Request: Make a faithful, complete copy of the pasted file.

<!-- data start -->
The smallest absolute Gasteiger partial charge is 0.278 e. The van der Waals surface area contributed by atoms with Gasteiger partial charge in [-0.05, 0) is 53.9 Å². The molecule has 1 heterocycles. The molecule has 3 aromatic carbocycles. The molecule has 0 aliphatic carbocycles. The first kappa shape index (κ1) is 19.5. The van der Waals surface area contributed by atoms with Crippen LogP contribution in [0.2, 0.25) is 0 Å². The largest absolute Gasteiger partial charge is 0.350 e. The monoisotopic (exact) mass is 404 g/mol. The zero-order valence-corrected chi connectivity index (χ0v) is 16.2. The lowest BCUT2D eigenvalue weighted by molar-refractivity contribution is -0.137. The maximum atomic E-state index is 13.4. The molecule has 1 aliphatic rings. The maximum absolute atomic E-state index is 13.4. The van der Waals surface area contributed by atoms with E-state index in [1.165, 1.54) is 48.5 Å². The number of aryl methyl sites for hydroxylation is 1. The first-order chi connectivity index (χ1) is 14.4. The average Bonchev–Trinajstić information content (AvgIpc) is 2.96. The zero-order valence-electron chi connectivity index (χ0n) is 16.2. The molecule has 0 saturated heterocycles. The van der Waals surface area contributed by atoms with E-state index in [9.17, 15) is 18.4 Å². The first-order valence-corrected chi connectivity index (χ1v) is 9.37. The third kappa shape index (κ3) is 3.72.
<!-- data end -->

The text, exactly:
The smallest absolute Gasteiger partial charge is 0.278 e. The van der Waals surface area contributed by atoms with Gasteiger partial charge in [-0.05, 0) is 53.9 Å². The molecule has 1 heterocycles. The molecule has 3 aromatic carbocycles. The molecule has 0 aliphatic carbocycles. The first kappa shape index (κ1) is 19.5. The van der Waals surface area contributed by atoms with Crippen LogP contribution in [0.2, 0.25) is 0 Å². The largest absolute Gasteiger partial charge is 0.350 e. The monoisotopic (exact) mass is 404 g/mol. The zero-order valence-corrected chi connectivity index (χ0v) is 16.2. The lowest BCUT2D eigenvalue weighted by molar-refractivity contribution is -0.137. The maximum atomic E-state index is 13.4. The molecule has 1 aliphatic rings. The maximum absolute atomic E-state index is 13.4. The van der Waals surface area contributed by atoms with E-state index in [1.165, 1.54) is 48.5 Å². The number of aryl methyl sites for hydroxylation is 1. The first-order chi connectivity index (χ1) is 14.4. The average Bonchev–Trinajstić information content (AvgIpc) is 2.96. The zero-order valence-electron chi connectivity index (χ0n) is 16.2. The molecule has 0 saturated heterocycles. The van der Waals surface area contributed by atoms with E-state index in [9.17, 15) is 18.4 Å². The first-order valence-corrected chi connectivity index (χ1v) is 9.37. The third kappa shape index (κ3) is 3.72.